Engineering Education in Britain and Japan: Some Reflections on the Use of the ‘Best Practice’ Models in International Comparison
|Title||Engineering Education in Britain and Japan: Some Reflections on the Use of the ‘Best Practice’ Models in International Comparison|
|Publication Type||Journal Article|
|Year of Publication||1988|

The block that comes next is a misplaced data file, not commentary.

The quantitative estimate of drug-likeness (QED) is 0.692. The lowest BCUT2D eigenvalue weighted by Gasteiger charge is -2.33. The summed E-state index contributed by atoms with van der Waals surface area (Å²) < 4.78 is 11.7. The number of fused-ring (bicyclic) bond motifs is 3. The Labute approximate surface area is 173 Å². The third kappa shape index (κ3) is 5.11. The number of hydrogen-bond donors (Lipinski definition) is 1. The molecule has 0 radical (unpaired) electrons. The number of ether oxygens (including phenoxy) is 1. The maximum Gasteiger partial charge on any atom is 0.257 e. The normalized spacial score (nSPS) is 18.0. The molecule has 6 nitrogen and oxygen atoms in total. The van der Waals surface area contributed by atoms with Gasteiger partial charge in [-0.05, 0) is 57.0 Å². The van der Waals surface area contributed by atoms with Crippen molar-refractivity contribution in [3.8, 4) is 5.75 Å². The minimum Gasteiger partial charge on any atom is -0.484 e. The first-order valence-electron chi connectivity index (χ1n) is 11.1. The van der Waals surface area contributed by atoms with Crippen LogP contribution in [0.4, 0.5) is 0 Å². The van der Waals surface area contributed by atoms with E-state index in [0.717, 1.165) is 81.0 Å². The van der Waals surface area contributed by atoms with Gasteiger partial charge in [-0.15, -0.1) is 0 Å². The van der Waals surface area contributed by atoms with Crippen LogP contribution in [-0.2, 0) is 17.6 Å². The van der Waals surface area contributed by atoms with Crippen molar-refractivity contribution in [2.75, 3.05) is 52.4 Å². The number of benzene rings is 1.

International comparisons of engineering graduate numbers are frequently used as indices of industrial development and measures of the responsiveness of the educational system to industrial requirements. Such comparisons make implicit assumptions about quality by assuming that like institutions or like qualifications are being compared. In this paper the concept of ‘best practice’ engineering education is derived from engineering manpower reports of German engineering education in order to address issues of both quantity and quality in comparing engineering education in Britain and Japan. Japan is found to have associated engineering education with relatively more prestigious institutions and to have attracted a higher proportion of more able male pupils to broad based engineering education compared to Britain. Yet there are some interesting differences between the model of ‘best practice’ engineering education based on Germany and Japanese practice, particularly in curricula, which underline the importance of the division of labour between education and employment in the education and training of engineers. Examining the responsiveness of educational systems through propositions derived from a model of ‘best practice’ rather than through simple output statistics underlines the importance of different patterns of institutional development, the role of the state, educational and occupational selection, and status within the curriculum for understanding the variety of contemporary engineering education.